So what is in between? How many tonnes would I save by cycling everywhere instead of using a car? How many tonnes are saved per electric bus operating in Auckland? It’s about time we made a list. The government would then be in a position to save money in the long run by spending less on reducing emissions here to meet our Paris targets, compared to $23.7 billion on buying credits offshore.
If for example, the government can ‘buy’ tonnes of forgone emissions from NZ Steel at $16.20/tonne, why can’t it ‘buy’ my forgone emissions from commuting? I’ve worked out I’ll save about 3.3 tonnes a year of emissions by not commuting by car or flying around the country for work. In theory, I could ‘sell’ that change in my behaviour to the government for the next six years to 2030 for $320 for my forgone 19.8 tonnes, assuming a $16.20 price. That’s probably too low a price, given carbon prices here got up to almost $90 a tonne late last year, before crashing to $53 now. At $90 a tonne, I’d be getting $1,782 for my six years of behaviour. That’s becoming meaningful.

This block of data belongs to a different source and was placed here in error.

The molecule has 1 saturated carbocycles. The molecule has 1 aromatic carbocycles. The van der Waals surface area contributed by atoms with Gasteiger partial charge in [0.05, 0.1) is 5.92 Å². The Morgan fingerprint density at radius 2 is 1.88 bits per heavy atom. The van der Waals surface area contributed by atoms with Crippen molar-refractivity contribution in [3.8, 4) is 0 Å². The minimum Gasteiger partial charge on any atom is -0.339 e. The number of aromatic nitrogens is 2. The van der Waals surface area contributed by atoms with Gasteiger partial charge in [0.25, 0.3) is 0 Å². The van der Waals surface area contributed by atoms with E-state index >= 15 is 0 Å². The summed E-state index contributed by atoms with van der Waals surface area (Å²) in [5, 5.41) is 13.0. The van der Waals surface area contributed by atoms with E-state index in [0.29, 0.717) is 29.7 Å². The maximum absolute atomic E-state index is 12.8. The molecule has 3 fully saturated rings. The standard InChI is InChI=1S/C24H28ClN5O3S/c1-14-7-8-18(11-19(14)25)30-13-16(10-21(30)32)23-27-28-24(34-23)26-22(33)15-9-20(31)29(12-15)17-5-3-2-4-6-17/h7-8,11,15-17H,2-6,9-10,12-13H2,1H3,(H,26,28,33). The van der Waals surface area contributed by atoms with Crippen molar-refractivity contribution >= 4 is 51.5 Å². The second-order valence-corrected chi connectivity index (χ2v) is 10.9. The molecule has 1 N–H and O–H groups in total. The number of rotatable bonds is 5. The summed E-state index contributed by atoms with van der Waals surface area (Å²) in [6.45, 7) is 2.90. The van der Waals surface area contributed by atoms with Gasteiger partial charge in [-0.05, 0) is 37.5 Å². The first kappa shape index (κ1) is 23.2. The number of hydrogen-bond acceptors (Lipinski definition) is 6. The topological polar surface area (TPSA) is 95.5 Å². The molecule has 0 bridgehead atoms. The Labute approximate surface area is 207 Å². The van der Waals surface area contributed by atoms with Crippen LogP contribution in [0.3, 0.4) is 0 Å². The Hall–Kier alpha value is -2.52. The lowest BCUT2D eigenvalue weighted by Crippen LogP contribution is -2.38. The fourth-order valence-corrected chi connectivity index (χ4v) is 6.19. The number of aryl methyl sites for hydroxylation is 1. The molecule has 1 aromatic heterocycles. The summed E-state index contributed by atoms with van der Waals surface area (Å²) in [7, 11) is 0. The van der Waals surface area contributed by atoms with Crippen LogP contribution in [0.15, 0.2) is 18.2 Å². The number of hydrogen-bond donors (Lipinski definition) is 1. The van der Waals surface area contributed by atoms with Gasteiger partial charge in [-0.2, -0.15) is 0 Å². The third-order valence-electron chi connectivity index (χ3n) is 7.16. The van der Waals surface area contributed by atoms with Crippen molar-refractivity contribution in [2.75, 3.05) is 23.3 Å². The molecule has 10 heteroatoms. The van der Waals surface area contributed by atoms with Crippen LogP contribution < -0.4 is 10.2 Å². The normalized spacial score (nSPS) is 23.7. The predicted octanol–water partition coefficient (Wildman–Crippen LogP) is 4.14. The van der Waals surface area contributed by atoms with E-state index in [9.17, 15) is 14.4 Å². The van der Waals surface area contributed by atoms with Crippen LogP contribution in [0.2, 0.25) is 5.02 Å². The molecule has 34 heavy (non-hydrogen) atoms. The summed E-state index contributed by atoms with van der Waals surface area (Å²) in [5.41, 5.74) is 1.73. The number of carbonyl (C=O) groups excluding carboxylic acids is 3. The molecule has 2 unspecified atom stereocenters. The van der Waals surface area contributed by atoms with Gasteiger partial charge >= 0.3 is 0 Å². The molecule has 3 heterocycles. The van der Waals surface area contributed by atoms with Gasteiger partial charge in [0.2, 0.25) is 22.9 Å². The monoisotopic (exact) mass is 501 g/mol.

Rather than checking on me every year to prove I’m not driving and flying, another way is to simply give me a voucher for $1,782 to reduce the cost of buying an electric bike. Or swapping an electric bike for an old dunger of a car I know is worth less than $1,782, which most of them are.